Monday, May 25, 2009

Deaf-blind woman celebrates her graduation from California college

From The Times in San Luis Opisbo:

It might be hard to find somebody on the Central Coast more determined to get her college degree than Corrina Veesart (pictured with her interpreter Abby Kopp). The 27-year-old blind and deaf student has spent the past nine years working toward her associate degree in general studies at Cuesta College. The fruits of her hard work and dedication were rewarded Friday when her name was announced at Cuesta’s graduation.

“I’m so excited, a little nervous, but very excited,” Veesart said through an interpreter before the ceremony. “It has been a huge effort for me. But I love school and really wanted to succeed.” Veesart can hear virtually nothing, and while she’s legally blind, she can make out hand signals within a few feet of her face. The woman who grew up in Los Osos, and currently lives there with her mother, used interpreters to relay information from class lectures. She often took one class at a time because of the amount of time it took for her to wade through information from lectures and grasp lessons. In a geology class, for example, Veesart’s interpreter, Abby Kopp of Cuesta’s Disabled Student Programs and Services, decided to create physical representations of landscapes to help her feel and understand concepts better.

Getting an education, Veesart said, has been a fight since her elementary school years, when some of her teachers thought she was mentally incapable of learning. But her mother, Pearl, went to court twice to push for her daughter to get a proper education in the public school system, Veesart said.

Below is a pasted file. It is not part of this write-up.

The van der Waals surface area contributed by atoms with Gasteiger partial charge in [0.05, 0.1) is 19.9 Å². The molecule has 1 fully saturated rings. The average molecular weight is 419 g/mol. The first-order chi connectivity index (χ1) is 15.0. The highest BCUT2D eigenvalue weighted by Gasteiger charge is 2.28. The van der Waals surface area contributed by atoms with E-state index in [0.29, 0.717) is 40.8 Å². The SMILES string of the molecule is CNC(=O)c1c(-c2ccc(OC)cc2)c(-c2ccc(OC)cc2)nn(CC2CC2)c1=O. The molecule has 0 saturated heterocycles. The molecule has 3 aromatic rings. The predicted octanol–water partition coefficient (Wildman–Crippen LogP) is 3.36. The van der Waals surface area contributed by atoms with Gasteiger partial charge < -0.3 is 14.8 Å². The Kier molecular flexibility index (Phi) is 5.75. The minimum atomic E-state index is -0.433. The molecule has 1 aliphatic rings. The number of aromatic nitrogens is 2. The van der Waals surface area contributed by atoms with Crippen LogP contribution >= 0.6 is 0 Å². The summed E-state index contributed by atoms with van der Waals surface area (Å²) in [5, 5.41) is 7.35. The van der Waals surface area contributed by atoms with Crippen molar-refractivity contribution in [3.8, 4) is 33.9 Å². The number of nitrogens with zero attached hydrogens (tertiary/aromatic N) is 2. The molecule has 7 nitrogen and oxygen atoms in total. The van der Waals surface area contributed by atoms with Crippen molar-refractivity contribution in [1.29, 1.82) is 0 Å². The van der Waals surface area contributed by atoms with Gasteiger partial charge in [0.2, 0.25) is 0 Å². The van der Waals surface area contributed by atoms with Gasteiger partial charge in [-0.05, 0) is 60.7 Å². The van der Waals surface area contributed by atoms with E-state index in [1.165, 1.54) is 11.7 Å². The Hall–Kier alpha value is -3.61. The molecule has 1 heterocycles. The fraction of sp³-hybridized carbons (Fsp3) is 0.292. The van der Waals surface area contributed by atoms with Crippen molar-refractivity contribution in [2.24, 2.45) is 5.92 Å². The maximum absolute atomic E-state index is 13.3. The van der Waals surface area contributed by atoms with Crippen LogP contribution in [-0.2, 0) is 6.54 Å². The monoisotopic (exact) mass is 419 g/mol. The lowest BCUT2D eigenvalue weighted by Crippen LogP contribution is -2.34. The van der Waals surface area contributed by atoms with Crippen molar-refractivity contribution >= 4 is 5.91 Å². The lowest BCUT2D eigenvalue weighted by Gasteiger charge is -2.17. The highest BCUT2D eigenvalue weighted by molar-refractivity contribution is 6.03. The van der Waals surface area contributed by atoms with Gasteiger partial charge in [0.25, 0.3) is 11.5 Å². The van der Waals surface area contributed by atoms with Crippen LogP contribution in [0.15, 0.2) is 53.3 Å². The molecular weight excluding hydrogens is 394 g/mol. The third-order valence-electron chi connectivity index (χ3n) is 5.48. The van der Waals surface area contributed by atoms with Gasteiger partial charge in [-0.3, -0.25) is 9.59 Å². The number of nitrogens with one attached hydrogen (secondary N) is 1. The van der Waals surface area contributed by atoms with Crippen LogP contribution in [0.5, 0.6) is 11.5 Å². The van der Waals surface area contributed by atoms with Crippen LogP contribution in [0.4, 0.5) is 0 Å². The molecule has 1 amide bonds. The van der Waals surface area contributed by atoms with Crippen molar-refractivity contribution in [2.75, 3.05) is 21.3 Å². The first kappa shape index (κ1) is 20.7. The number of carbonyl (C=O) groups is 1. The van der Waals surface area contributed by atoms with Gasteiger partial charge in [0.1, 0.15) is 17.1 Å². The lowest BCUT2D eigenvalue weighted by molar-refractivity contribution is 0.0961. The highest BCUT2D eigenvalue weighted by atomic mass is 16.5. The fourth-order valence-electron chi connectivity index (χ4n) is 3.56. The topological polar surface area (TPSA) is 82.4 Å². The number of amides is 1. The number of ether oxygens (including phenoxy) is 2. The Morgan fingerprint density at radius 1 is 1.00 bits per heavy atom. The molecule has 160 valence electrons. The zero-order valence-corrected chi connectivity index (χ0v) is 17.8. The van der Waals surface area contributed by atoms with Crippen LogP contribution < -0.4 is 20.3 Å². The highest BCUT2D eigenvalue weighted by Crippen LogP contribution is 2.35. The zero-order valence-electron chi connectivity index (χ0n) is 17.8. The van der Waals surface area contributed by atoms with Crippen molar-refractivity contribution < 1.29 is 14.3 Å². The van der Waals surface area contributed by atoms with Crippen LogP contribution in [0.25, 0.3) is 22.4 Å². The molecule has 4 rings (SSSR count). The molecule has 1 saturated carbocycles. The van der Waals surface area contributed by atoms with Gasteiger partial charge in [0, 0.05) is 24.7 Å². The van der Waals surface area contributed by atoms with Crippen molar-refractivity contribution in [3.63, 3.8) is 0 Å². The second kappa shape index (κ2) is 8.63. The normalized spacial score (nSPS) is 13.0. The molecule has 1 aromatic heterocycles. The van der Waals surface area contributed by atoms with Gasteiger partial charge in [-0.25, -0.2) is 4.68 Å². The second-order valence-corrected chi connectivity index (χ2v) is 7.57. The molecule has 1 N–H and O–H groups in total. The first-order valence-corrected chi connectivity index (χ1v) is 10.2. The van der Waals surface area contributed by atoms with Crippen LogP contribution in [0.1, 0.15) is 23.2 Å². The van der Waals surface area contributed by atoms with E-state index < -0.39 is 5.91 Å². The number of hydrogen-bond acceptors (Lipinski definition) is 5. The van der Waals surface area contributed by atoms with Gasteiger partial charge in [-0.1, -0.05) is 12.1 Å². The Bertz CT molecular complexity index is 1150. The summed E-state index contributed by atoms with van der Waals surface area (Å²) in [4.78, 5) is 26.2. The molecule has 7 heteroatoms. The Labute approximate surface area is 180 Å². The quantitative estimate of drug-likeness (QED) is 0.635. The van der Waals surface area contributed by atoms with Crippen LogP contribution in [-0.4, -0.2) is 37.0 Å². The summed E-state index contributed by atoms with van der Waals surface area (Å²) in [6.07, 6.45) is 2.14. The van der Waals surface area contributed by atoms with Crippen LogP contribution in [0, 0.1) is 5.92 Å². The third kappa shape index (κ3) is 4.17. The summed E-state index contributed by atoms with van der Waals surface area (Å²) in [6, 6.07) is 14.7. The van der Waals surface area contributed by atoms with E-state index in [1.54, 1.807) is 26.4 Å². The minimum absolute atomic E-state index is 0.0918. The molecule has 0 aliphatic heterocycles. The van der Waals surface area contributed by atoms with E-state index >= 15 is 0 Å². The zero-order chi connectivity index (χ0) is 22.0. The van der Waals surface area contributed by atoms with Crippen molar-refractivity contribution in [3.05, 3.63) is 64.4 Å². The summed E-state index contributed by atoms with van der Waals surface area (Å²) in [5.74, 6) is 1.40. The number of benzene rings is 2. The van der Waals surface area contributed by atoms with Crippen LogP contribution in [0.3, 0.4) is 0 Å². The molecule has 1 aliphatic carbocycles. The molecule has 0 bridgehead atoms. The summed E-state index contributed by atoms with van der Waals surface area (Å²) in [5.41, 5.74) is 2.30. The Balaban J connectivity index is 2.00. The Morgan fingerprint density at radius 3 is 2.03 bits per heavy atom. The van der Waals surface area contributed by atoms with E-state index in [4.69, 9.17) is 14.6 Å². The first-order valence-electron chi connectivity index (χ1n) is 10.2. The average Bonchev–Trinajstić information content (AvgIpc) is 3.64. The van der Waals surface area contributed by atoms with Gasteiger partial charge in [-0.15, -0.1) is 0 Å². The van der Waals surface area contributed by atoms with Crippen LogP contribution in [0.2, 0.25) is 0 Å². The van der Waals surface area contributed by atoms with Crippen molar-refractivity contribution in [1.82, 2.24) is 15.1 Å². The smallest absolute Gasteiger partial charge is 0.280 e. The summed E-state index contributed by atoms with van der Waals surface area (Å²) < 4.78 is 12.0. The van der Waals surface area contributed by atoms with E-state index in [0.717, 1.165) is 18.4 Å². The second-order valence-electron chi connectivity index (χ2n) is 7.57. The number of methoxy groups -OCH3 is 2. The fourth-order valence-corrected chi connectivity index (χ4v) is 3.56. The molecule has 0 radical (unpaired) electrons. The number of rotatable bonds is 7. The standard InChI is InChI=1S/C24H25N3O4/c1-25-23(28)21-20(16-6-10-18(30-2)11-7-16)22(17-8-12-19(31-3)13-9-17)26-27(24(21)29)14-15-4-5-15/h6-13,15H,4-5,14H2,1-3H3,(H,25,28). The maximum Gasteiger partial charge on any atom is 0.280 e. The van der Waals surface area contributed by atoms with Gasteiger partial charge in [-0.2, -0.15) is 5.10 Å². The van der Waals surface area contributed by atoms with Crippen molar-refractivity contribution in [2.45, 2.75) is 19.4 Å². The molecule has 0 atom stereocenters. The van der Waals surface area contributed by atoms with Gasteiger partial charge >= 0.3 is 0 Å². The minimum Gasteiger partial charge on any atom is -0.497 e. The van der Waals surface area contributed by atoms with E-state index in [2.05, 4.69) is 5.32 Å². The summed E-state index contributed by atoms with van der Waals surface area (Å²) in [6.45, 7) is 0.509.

She switched schools a few times within the county before finding teachers and a support system that worked. Veesart graduated from San Luis Obispo High School in 2000. “She’s an extremely outgoing person who loves to be part of things,” said Kelly Hannula, deaf services facilitator at Cuesta’s Disabled Student Programs and Services. “And she loves to read since she can’t watch TV or listen to the radio. Her poetry writing is incredible. I think she should write a book about her experiences.”

Veesart said she enjoyed taking physical education at Cuesta and might pursue teaching it or work as a physical therapist. She loves swimming and running and enjoyed a kickboxing course she took.

“I want to be included in the world,” she said. “I love learning. I love people. I hate the idea of being alone or isolated with my own thoughts.”

Through her courses, involvement with interpreters and work as a paid tutor in sign language, Veesart said she made many friends while at Cuesta. She has had an extremely close working relationship with her interpreter, Kopp, since high school, and they’re friends as well, she said. “I have many friends,” Veesart said. “Some sign. Some don’t. Some finger words in the alphabet in the air and I can read what they’re saying. Sometimes I write things out and they write back.” Veesart can read Braille as well as large one-inch print up close. She has a magnifier for standard book texts, but can read only one letter at a time with it, so using it can be time-consuming. She said she doesn’t feel sorry for herself, and interpreters at Cuesta note her enthusiasm and love for learning. But she admits to sometimes getting frustrated.

“I just want equality and for things to be fair,” Veesart said. “I want my experience to be the same as the next person’s.”

While she’s not sure of her next step, Veesart said she may continue to take classes at Cuesta and keep her options open. One day she hopes to be independent and live on her own. But for now, she can bask in the delight of finishing her degree.

“I want education, I want to be successful, and I want to help people,” she said. “I love people.”